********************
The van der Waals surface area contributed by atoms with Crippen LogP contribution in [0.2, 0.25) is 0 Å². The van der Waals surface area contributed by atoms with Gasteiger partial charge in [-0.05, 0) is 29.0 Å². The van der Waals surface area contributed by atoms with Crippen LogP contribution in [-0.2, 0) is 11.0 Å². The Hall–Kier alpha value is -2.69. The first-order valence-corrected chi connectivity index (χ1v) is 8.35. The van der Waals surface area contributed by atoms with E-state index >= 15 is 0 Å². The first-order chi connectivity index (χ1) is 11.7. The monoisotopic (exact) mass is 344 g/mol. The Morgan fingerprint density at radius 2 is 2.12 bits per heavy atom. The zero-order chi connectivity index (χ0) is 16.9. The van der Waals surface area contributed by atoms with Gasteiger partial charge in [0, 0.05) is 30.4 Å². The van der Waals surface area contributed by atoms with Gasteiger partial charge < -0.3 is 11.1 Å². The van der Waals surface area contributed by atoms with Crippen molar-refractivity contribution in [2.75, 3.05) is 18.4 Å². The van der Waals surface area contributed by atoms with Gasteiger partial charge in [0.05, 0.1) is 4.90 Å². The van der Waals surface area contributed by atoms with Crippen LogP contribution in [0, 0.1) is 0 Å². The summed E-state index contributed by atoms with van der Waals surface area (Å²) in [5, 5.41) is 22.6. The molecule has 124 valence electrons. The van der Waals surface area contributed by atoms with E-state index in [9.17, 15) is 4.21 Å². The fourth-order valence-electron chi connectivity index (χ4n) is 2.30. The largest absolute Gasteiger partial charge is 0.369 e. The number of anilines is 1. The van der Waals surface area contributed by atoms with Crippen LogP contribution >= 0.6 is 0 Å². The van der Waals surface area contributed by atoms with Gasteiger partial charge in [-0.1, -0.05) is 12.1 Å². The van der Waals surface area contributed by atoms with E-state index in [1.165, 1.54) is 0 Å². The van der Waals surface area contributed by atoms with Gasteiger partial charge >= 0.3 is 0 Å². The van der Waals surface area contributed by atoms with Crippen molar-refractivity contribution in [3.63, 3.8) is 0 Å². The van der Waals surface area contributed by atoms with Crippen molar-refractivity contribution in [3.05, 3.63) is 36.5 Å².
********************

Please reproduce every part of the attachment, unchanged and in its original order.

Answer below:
The van der Waals surface area contributed by atoms with Crippen LogP contribution in [0.2, 0.25) is 0 Å². The van der Waals surface area contributed by atoms with Gasteiger partial charge in [-0.05, 0) is 29.0 Å². The van der Waals surface area contributed by atoms with Crippen LogP contribution in [-0.2, 0) is 11.0 Å². The Hall–Kier alpha value is -2.69. The first-order valence-corrected chi connectivity index (χ1v) is 8.35. The van der Waals surface area contributed by atoms with E-state index >= 15 is 0 Å². The first-order chi connectivity index (χ1) is 11.7. The monoisotopic (exact) mass is 344 g/mol. The Morgan fingerprint density at radius 2 is 2.12 bits per heavy atom. The zero-order chi connectivity index (χ0) is 16.9. The van der Waals surface area contributed by atoms with Gasteiger partial charge in [0, 0.05) is 30.4 Å². The van der Waals surface area contributed by atoms with Gasteiger partial charge < -0.3 is 11.1 Å². The van der Waals surface area contributed by atoms with Crippen molar-refractivity contribution in [2.75, 3.05) is 18.4 Å². The van der Waals surface area contributed by atoms with Gasteiger partial charge in [0.05, 0.1) is 4.90 Å². The van der Waals surface area contributed by atoms with Crippen LogP contribution in [0, 0.1) is 0 Å². The summed E-state index contributed by atoms with van der Waals surface area (Å²) in [5, 5.41) is 22.6. The molecule has 124 valence electrons. The van der Waals surface area contributed by atoms with E-state index in [9.17, 15) is 4.21 Å². The fourth-order valence-electron chi connectivity index (χ4n) is 2.30. The largest absolute Gasteiger partial charge is 0.369 e. The number of anilines is 1. The van der Waals surface area contributed by atoms with Crippen LogP contribution >= 0.6 is 0 Å². The van der Waals surface area contributed by atoms with Gasteiger partial charge in [-0.1, -0.05) is 12.1 Å². The van der Waals surface area contributed by atoms with E-state index in [1.165, 1.54) is 0 Å². The van der Waals surface area contributed by atoms with Gasteiger partial charge >= 0.3 is 0 Å². The van der Waals surface area contributed by atoms with Crippen molar-refractivity contribution in [3.63, 3.8) is 0 Å². The van der Waals surface area contributed by atoms with Crippen molar-refractivity contribution in [3.05, 3.63) is 36.5 Å².